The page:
Articles

Ice and NSAID’s contra-indicated in treatment of fractures and soft tissue injuries:

New York Times: Phys Ed: Does Ibuprofen Help or Hurt During Exercise? by Tara Parker-Pope (2009)

The Telegraph: Putting Ice on Injuries Could Slow Healing Slapping a packet of frozen peas on a black eye or a sprained ankle may prevent it getting better, new research suggests. By Richard Alleyne, Science Correspondent (2010)

Chicago Sports Medicine: Putting Ice on Ligament Injuries

Caring Medical: RICE: Why We Do Not Recommend It

Journal of Athletic Training: The Role of Nonsteroidal Anti-Inflammatory Drugs in the Treatment of Acute Soft Tissue Injuries by Jay Hertel, MEd, ATC (1997)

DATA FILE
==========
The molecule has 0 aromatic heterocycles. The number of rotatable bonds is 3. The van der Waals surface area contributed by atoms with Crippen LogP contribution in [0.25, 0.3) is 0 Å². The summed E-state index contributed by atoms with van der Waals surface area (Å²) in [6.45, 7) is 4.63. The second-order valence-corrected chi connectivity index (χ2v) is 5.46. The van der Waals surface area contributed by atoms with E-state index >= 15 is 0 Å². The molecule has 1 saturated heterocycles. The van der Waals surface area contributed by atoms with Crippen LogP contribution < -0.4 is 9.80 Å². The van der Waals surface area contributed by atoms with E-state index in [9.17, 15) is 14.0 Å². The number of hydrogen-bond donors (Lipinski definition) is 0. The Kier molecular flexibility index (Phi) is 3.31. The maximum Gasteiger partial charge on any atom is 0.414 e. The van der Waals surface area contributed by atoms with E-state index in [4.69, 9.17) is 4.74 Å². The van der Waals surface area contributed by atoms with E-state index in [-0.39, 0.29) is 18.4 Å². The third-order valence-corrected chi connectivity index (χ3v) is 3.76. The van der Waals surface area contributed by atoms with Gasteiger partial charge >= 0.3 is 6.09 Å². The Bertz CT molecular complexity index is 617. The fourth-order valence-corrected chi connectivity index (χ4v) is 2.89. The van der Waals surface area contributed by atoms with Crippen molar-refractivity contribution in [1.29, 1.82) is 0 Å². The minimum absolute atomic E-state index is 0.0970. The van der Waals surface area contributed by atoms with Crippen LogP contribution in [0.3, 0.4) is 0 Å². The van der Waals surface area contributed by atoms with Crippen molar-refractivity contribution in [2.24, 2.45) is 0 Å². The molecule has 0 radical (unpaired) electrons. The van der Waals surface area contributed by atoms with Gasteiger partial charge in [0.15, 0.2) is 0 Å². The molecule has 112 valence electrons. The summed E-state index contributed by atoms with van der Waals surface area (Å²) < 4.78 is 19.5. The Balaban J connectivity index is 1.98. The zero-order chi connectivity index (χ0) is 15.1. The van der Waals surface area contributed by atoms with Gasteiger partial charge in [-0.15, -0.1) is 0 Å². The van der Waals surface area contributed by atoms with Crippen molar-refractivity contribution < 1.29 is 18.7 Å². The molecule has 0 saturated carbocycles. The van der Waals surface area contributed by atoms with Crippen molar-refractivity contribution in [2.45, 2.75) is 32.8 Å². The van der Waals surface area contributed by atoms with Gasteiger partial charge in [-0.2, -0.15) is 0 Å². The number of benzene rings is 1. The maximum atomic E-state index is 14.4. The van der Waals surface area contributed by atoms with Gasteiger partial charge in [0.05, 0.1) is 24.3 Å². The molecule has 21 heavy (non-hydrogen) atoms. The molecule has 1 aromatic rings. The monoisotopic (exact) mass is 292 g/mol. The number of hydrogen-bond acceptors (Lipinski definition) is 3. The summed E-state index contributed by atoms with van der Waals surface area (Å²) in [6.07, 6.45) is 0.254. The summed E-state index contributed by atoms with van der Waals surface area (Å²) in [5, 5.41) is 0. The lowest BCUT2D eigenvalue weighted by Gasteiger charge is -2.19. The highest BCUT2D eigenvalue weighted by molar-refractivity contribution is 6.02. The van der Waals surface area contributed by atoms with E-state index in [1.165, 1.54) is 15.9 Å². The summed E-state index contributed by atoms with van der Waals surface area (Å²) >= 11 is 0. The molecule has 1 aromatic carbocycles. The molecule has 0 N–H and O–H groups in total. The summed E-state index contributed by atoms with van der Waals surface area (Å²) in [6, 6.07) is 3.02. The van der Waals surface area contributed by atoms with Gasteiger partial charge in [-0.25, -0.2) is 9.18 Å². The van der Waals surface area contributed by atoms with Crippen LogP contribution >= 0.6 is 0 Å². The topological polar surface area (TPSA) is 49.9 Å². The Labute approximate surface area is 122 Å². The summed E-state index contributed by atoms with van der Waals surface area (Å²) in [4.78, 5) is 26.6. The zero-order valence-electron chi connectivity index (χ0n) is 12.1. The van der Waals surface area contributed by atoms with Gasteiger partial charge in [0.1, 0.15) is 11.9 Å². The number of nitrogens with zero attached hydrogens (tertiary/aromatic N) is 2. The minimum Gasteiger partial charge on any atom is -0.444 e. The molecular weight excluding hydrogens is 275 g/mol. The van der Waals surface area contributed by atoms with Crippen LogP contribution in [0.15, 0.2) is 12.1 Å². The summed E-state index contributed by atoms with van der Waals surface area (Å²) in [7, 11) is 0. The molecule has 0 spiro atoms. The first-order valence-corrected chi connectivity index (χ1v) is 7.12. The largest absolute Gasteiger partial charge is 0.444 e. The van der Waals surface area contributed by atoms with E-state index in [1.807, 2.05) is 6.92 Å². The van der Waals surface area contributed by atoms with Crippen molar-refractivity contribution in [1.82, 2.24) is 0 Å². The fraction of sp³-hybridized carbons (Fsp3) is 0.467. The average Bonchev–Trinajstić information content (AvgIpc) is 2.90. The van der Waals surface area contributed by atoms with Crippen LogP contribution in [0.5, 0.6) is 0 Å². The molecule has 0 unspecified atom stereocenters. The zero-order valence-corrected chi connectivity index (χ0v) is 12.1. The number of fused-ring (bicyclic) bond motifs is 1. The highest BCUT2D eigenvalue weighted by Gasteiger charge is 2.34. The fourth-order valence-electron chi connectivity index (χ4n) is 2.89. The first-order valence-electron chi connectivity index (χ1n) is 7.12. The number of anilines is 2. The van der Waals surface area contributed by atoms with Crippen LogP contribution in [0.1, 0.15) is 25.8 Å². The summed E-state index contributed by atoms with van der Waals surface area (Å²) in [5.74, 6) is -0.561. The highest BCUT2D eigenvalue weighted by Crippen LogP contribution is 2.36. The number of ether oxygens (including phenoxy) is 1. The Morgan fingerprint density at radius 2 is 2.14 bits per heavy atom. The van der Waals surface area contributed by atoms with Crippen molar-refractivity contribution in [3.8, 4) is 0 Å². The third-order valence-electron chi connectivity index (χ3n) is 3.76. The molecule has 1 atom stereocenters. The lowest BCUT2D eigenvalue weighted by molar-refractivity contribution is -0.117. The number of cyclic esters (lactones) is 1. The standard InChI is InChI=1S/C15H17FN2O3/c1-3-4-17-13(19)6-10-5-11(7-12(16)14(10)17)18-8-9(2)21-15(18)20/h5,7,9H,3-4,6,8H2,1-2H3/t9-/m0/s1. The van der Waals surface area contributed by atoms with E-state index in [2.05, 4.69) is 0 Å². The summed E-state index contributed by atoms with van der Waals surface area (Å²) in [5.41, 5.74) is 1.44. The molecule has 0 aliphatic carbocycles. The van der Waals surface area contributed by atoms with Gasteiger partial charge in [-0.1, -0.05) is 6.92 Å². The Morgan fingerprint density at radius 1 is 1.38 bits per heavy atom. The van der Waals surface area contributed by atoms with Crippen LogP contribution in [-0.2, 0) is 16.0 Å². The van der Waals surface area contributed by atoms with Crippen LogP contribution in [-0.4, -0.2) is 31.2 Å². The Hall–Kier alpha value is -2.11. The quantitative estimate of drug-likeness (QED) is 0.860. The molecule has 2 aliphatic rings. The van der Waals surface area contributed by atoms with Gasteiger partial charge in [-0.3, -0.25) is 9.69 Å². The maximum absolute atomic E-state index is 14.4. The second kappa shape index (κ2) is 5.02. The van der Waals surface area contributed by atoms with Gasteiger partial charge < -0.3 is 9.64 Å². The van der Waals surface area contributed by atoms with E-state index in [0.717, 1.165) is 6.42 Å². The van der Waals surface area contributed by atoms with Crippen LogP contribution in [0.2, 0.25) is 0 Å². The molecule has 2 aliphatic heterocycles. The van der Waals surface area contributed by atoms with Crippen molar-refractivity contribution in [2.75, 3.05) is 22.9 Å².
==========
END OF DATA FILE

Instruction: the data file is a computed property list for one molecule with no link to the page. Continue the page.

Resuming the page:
Caring Medical: SPORTS INJURIES NSAIDs: Why We Do Not Recommend Them

Paoloni, Justin A and Orchard, John W. The use of therapeutic medications for soft-tissue injuries in sports medicine. MJA 2005; 183 (7): 384-388.

Slatyer, M. A randomized controlled trial of Piroxicam in the management of acute ankle sprain in Australian regular army recruits. American Journal of Sports Medicine. 1997; 25:544-553.

Soma I. Lilly, Soma I and Messer, Terry M. Complications After Treatment of Flexor Tendon Injuries. J Am AcadOrthopSurg, July 2006; 14 (7): 387-396.

Books:

Bruckner, P. Clinical Sports Medicine. New York City, NY: McGraw-Hill Book Company, 1995, pp. 105-109

Myers, Thomas W. Anatomy Trains: Myofascial Meridians for Manual and Movement Therapists.

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